The valve operating member 50 is preferably made of relatively rigid polyethylene such as high density polyethylene, low density polyethylene or a high density copolymer thereof, or a polypropylene homopolymer. The operating member 50 forms a cap for the container body and comprises a sidewall extending from a forward end to a rear end and includes a forward section 53 and a rear section 55. The forward and rear sections are substantially cylindrical with a slight forward flare and have generally circular cross sections. The forward section 53 comprises diametrically opposed cutouts 53A and 53B extending longitudinally from the forward edge rearwardly. Each diametrically opposed cutout 53A, 53B has a straight section with parallel longitudinal sides and a round rear end. The configuration of the cutouts is complementary to the outer contour of bosses 31A and 31B so as to snugly receive the same.
Diametrically opposed circumferentially extending detents 54A, 54B are disposed midway along the forward section 53 of the operating member 50 and regularly spaced from the cutouts 53A, 53B at approximately 90° from their respective mid-points. The detents 54A, 54B are adapted to be respectively received in the guideways 18A, 18B in the rear section 19 of the container body 10.
The rear section 55 of the operating member 50 comprises a pair of diametrically opposed concave wall portions 58A, 58B, for the operator's fingers, which alternate with convex wall portions 59A, 59B which are in smooth continuity with the forward section 53 of the operating member. The operating member has a part annular rear endwall 56 which extends between the rear edges of the concave 58A, 58B and convex wall portions 59A, 59B and a central aperture 56A. The inner periphery of the rear endwall 56 is joined to a forwardly tapering interior sleeve 57 radially spaced from the sidewall of the rear section 55 of the operating member 50 for receiving therebetween the complementarily shaped prongs 33A, 33B on the valve member 30.
Preferably, for assembly purposes, the valve member 30 is initially inserted into the operating member 50 with the prongs 33A, 33B received in the rear section of the cap between the interior sleeve 57 and the sidewall of the rear section 55 of the operating member and the bosses 31A, 31B received in the cutouts 53A, 53B. Once sub-assembly 2 of the operating member 50 and valve member 30 is formed, the forward section 53 of the cap, is pushed axially inside the rear cylindrical section 17 of the container body until the detents 54A, 54B snap into guideways 18A, 18B. Thus assembled, the operating member 50 can be rotated clockwise or counter clockwise to stable rest positions where the detents are received in the enlarged portions 19A and 19B of the guideways and where short longitudinal shoulders oppose inadvertent rotation of the operating member from the stable end positions. The stable rest positions correspond, respectively, to the open and closed position of the valve member.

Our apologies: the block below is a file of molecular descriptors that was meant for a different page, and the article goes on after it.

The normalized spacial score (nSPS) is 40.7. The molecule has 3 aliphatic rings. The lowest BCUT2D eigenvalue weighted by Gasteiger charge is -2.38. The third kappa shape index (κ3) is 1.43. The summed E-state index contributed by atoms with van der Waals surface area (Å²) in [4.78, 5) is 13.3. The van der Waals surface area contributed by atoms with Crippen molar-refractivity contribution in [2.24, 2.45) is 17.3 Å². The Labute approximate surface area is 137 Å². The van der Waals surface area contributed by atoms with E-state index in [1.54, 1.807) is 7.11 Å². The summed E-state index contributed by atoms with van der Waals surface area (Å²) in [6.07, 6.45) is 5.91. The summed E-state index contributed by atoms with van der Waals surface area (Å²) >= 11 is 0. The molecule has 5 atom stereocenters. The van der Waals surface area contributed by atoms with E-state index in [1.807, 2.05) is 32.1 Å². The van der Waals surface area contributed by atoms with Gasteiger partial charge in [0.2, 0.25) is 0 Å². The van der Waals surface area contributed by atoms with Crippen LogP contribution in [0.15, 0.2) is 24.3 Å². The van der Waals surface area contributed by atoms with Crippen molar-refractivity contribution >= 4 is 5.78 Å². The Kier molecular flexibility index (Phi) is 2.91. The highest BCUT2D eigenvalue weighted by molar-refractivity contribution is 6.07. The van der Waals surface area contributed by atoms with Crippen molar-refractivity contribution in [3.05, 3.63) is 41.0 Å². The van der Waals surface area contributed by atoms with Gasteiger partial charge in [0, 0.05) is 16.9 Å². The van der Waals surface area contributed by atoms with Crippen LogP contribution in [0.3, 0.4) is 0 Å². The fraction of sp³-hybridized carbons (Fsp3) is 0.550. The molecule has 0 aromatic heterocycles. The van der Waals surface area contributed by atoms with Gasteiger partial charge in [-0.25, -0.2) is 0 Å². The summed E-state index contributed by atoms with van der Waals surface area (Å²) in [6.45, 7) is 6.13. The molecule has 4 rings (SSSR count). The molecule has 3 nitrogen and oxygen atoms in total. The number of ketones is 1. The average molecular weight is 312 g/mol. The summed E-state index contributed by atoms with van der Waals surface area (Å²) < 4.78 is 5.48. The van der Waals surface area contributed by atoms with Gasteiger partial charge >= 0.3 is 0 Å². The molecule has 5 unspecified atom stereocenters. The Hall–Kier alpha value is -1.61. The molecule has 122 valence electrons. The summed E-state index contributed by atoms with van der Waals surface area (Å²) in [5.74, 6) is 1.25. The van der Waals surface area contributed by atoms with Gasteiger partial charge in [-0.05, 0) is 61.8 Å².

As the operating member 50 is rotated 90° from an open position to a closed position, the oval flange 32 is deformed owing to the non-complementary orientation of the oval cylindrical portion 16 of the container body thereby deforming the intermediate portion of the valve member 30 as shown in
The operation of the present IVC container will now be described. First, the container is assembled and the valve member 32 is opened as illustrated in
The sperm may be introduced either before or after the oocytes or even at the same time. Generally, it will be preferred to introduce the sperm before or at the same time as the oocytes.
At each stage of the filling procedure, the valve member can be closed. Thus, when employing a catheter, the valve member can be substantially closed around the catheter without obstructing the flow of oocytes and/or sperm. Closure of the valve member will of course ensure minimal contact between the surrounding air and the chambers of the container.
Prior to intravaginal incubation, the closed IVC container is preferably heated for about one hour in an incubator operating at 37° C. The container will preferably not be enveloped in the capsule used during incubation.
In order to prevent contamination of the contents of the container during intravaginal residence and to avoid any injury in the course of introducing, removing and residence of the container 1, it is enveloped after preliminary heating in the incubator in a capsule of soft smooth biocompatible material such as silicone. Preferably, the capsule comprises forward and rear capsule portions 70 and 60, illustrated in